Yet, as I stated earlier, it literally is THE junior mining stock that almost everyone has an opinion on. The most common thing I hear is that “it’s overvalued”. No real explanation. It’s simply overvalued just because! Often it is related to some challenge at one project which for some reason leads to a conclusion that because there is a hurdle at project X it is automatically overvalued. Investing is of course not this simple. One needs to look at everything and not cherry pick something out of everything. A security’s price should reflect the total time discounted Expected Value of all assets. Yet it is obvious that many people have no idea what the difference is between say Comet Well and Beaton’s Creek, or Egina and Purdy’s reward. Furthermore, many seem oblivious to the fact that Novo has perhaps the most impressive team of backers found in any junior mining company. You can’t make an informed investment case based on one tree…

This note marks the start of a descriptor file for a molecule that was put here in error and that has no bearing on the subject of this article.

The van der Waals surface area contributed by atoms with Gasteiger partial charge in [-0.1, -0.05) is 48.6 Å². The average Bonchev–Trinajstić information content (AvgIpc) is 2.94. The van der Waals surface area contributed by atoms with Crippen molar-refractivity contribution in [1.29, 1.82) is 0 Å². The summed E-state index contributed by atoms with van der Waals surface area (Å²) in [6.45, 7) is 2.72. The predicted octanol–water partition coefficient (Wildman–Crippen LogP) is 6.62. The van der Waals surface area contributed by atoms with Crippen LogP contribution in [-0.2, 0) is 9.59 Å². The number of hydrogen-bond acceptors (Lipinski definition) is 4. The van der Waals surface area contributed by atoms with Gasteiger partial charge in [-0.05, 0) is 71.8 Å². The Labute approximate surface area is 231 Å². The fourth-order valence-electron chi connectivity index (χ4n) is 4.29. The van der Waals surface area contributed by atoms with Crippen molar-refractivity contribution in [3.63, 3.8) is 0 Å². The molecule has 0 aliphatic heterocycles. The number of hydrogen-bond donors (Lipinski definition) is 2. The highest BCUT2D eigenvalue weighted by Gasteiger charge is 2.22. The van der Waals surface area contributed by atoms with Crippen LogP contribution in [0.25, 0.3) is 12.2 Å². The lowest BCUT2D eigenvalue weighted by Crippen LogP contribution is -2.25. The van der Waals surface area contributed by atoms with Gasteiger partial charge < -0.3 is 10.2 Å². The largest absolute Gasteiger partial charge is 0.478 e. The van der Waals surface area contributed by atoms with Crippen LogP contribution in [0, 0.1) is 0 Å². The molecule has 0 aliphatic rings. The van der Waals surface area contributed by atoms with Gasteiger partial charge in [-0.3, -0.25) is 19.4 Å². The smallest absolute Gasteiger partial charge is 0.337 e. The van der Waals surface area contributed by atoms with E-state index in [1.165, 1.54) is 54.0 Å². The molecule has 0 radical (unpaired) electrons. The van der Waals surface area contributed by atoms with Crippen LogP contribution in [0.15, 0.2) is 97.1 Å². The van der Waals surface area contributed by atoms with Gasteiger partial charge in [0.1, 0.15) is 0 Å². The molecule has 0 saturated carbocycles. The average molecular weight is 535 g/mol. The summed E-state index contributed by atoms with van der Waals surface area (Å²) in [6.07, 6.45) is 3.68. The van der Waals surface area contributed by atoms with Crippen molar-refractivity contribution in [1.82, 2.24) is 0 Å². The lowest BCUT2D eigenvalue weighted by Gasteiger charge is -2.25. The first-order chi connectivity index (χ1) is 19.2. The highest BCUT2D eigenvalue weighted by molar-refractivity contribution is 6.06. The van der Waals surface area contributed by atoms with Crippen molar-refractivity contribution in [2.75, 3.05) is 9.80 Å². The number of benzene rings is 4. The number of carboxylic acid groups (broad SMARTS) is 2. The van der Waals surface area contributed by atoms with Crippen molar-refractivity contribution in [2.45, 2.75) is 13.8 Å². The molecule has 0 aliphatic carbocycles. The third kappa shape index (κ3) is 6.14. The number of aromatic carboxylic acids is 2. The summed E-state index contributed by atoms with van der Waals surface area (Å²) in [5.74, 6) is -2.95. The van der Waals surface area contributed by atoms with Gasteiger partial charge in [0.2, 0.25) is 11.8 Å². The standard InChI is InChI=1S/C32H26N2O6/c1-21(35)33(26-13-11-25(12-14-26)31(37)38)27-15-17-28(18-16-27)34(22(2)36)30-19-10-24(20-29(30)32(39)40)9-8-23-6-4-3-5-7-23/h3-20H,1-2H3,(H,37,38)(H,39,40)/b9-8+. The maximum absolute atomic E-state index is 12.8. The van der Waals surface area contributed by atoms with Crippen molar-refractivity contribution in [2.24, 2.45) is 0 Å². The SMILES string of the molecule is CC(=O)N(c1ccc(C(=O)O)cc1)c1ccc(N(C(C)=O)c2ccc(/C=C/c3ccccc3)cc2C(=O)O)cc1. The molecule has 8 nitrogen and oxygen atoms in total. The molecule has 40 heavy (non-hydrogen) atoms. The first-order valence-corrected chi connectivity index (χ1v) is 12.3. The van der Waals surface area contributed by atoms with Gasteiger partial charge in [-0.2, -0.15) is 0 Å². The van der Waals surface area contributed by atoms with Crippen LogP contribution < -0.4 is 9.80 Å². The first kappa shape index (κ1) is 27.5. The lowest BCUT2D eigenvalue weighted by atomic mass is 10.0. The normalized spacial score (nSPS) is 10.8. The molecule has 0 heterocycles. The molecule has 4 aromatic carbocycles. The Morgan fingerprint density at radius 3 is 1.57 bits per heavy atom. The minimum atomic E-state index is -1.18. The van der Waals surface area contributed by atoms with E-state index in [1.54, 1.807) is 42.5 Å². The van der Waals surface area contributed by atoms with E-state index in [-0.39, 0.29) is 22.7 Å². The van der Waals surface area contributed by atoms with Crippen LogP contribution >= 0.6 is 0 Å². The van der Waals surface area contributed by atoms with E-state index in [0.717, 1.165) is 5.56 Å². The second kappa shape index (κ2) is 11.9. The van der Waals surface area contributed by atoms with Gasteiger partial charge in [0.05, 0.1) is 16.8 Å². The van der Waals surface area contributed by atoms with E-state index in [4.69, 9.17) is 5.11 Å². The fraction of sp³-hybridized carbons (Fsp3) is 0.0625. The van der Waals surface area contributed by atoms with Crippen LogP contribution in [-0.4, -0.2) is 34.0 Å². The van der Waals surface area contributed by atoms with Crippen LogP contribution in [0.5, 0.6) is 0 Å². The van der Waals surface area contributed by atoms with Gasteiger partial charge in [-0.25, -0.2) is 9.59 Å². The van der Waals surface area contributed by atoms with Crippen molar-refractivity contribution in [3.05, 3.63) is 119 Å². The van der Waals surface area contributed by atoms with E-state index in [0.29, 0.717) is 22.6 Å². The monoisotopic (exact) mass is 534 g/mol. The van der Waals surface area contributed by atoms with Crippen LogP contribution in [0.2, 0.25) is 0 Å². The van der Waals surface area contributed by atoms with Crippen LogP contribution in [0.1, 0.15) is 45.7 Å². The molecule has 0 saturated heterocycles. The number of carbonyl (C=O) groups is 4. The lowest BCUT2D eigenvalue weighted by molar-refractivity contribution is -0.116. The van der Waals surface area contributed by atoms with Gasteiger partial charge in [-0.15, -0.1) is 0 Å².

If you don’t understand why a US$37 B enterprise in the form of Sumitomo Corporation is earning into a 40% stake in ONE of Novo’s many projects then might it not be time to step back and realize that you might now know as much as you think you know? Logically it obviously should give some pause, but Sumitomo’s involvement is pretty much always brushed away and ore sorting is deemed to be some Voodoo Magic. In other words: Most of what is not understood is brushed away and labeled as “unimportant”.
To Sum Up
Given the fact that Novo is the most unconventional junior mining stock in the world due to:
- Scale of projects
- The nature of the gold (extremely nuggety)